Bank Of China And China UnionPay Unveil Blockchain Partnership


To look into blockchain payment applications, Bank of China (BOC) is teaming up with China UnionPay. The tie-up was fueled by regulatory requirements as well as market demand, and provides opportunities for cross-border payments, Cointelegraph reported.

The two companies are seeking to look into distributed ledger and big data technology to update products for mobile banking. In particular, CUP is looking to create a unified integrated financial services port for mobile. The idea behind such a system is that cardholders could make purchases, transfers and trades using a QR code. In the future, the BOC plans to promote the payment system as a way to provide a “safer, more convenient and more efficient mobile payment service experience” to customers.

The news comes as data shows that China filed the most blockchain patent applications in 2017. According to Financial Times, data from the World Intellectual Property Organization database showed that more than half of the 406 blockchain patent applications filed last year were from China. And of the top nine companies that filed such patents between 2012 and 2017, six were Chinese, with Beijing Technology Development leading the pack.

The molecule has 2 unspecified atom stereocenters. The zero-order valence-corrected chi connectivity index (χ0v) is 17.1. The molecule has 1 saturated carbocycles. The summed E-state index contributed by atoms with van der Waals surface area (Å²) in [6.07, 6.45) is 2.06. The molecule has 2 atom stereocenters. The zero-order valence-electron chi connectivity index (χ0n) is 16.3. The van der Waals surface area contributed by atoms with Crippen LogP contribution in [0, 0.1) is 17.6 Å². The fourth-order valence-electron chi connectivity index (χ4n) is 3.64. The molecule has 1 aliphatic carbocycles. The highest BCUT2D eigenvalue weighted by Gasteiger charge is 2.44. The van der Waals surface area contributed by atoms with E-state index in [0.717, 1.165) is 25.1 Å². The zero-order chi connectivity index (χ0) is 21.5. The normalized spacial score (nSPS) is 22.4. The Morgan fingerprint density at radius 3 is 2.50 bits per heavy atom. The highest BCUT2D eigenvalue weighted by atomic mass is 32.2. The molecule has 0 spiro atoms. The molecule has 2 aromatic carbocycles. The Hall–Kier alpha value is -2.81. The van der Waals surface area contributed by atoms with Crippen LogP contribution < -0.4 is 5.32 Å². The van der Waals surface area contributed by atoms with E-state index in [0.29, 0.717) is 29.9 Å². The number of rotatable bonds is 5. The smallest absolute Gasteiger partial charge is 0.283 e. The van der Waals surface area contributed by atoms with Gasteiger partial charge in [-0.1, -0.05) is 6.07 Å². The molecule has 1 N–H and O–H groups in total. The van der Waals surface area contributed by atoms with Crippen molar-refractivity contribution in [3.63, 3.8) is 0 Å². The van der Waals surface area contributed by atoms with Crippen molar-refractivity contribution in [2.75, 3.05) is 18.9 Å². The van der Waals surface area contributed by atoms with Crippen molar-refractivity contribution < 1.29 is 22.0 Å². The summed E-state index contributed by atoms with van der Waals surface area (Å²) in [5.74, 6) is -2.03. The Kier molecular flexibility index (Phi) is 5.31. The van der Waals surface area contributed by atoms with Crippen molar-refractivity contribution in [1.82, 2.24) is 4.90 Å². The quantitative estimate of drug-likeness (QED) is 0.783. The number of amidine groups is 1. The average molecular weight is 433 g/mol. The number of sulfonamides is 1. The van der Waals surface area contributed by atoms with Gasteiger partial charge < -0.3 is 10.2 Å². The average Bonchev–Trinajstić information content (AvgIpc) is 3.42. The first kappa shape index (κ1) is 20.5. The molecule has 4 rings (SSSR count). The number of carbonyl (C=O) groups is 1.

China filed 225 of the blockchain patents last year and 59 in 2016, followed by the U.S. (91 in 2017 and 21 in 2016) and Australia (13 last year and 19 in 2016). Among the companies who have filed blockchain patents, Bank of America applied to patent a technology that facilitates “person-to-person alias-based payments.” In addition, BT Group is trying to patent a technology that can detect attacks on blockchain, and Mastercard has filed a patent for a blockchain-based method for tracking payments and uploading data onto the blockchain at the point of sale.

Patents specific to cryptocurrencies — which are not included in the blockchain category — rose 16 percent in 2017. But China has been less active in bitcoin and cryptocurrency applications, where the top filers over the past five years were U.S. and European companies, including IBM (54), the Netherland’s Gemalto (35), Intel (34), Thomson Licensing (31) and Amazon Technologies (27).